Don Thompson: Stuffed Sharks, Empty Wallets and the Art Market to Come – Canadian Art
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Interviews / October 23, 2008

Don Thompson: Stuffed Sharks, Empty Wallets and the Art Market to Come

In The $12 Million Stuffed Shark, Toronto economist Don Thompson attempts to show how branding, gallerist–auction house competition and other market forces have shaped recent record-high prices for contemporary art.

With sales chilling at the Frieze Art Fair last week and auction prices falling dramatically following Damien Hirst’s auction high in mid-September, this might seem to be the autumn of the art market’s discontent.

It’s a season that Toronto economist Don Thompson is watching with particular interest. Thompson’s latest book, The $12 Million Stuffed Shark: The Curious Economics of Contemporary Art, uses marketing theories like branding and competitive advantage as tools for understanding how prices like Hirst’s got so pumped up in the first place.

In advance of Thompson’s talk at the International Festival of Authors on Sunday, October 26, he chatted with Leah Sandals about the rapidly changing art market, its implications for Canada and about arts funding and museum management issues. What follows is a condensed version of their conversation.

Leah Sandals: How will the global economic downturn affect the art market, do you think?

Don Thompson: Oh, disaster was written all over this past weekend’s auctions in London. The question was always whether the art market balloon would burst or whether it would slowly deflate. The assumption was that it would flatten out and slowly deflate. But what this weekend tells us is that it’s burst.

This weekend, we had Frieze Art Fair and then Sotheby’s, Christie’s and Phillips de Pury auctions on consecutive days. Frieze by all accounts was mediocre; there was lots of interest but not much buying. The typical pattern at Frieze where people race in and put holds on things and the dealer says “OK, 10 minutes only and give me your cell number,” that’s just not happening anymore.

Granted, art fairs are hard thing to measure because they’re completely opaque. Everybody lies about sales; neither the dealer nor the collector has any incentive to tell the truth. So the only part of the market that has much transparency are the major evening auctions. And the three of them over the weekend were disasters, the biggest disaster being Phillips de Pury, which was described by a couple of dealers as the worst performing auction since 1991. Basically, half of the lots didn’t sell. The lower estimate for the 70 lots was 80.6 million pounds, while it actually only achieved 5 million pounds.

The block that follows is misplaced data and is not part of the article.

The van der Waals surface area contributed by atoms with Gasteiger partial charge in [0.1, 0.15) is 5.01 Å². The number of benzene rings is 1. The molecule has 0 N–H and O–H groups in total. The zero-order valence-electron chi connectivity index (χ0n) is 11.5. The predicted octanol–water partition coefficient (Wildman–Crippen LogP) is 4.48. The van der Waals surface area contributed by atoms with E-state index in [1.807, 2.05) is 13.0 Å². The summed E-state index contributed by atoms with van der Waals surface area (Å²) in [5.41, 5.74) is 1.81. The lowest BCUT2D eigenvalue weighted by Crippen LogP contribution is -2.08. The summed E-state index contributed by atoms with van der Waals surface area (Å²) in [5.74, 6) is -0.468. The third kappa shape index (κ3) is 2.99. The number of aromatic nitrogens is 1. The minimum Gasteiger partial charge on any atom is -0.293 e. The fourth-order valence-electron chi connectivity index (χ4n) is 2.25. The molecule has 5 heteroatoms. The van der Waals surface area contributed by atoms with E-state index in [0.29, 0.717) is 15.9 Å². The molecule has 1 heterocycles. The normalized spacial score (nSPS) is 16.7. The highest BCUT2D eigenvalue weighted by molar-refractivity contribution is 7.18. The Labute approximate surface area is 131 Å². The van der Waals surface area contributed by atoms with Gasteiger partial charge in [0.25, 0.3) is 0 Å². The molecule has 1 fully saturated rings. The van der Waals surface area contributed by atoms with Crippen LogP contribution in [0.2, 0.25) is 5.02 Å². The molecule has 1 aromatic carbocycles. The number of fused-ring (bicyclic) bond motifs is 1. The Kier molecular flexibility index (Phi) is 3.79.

LS: Could anything stabilize the art market at this point?

DT: There are about 100 major contemporary art museums being built around the world. And the four major ones around the United Arab Emirates and Qatar will buy about 500 works of museum-quality art per year for the next five years. A lot of that is being bought privately, and those 500 works a year will prop up the museum-quality part of the market, though we are still holding to see what will happen to prices. The middle market, though, looks as though it’s crashed. Not from lack of interest but from great uncertainty.

LS: Your book focuses mainly on the international market. What echoes of these trends do you see happening in Canada?

DT: Well, it’s very difficult to draw parallels. The book talks about London and New York and the major evening auctions and dealers. And there’s no parallel in Canada to that art market. The best comparison I can give you is that Hirst brought in $200 million with his two-day September auction, and that is four or five years of Canadian sales, period.

We did see signs of that middle market collapse in Canada two weeks ago with Toronto International Art Fair, which had lots of visitors and lots of interest but virtually no sales. I talked to half a dozen dealers who said everyone’s holding back.

But having said that, the Canadian economic system is vastly better than in US or Europe. We’re nervous but employment’s still going up and nothing’s failed. So it’s hard for many reasons to draw a direct comparison. We’ll have a better sense in November, probably.

LS: You mention in your book that you collect art yourself. How would you describe your collection?

DT: Absolutely eclectic. Basically things that my wife and I like. Every few years we sell works off and buy new things. We are currently in the process of selling our last Group of Seven work, an AY Jackson. After that, everything we have will be modern or contemporary art.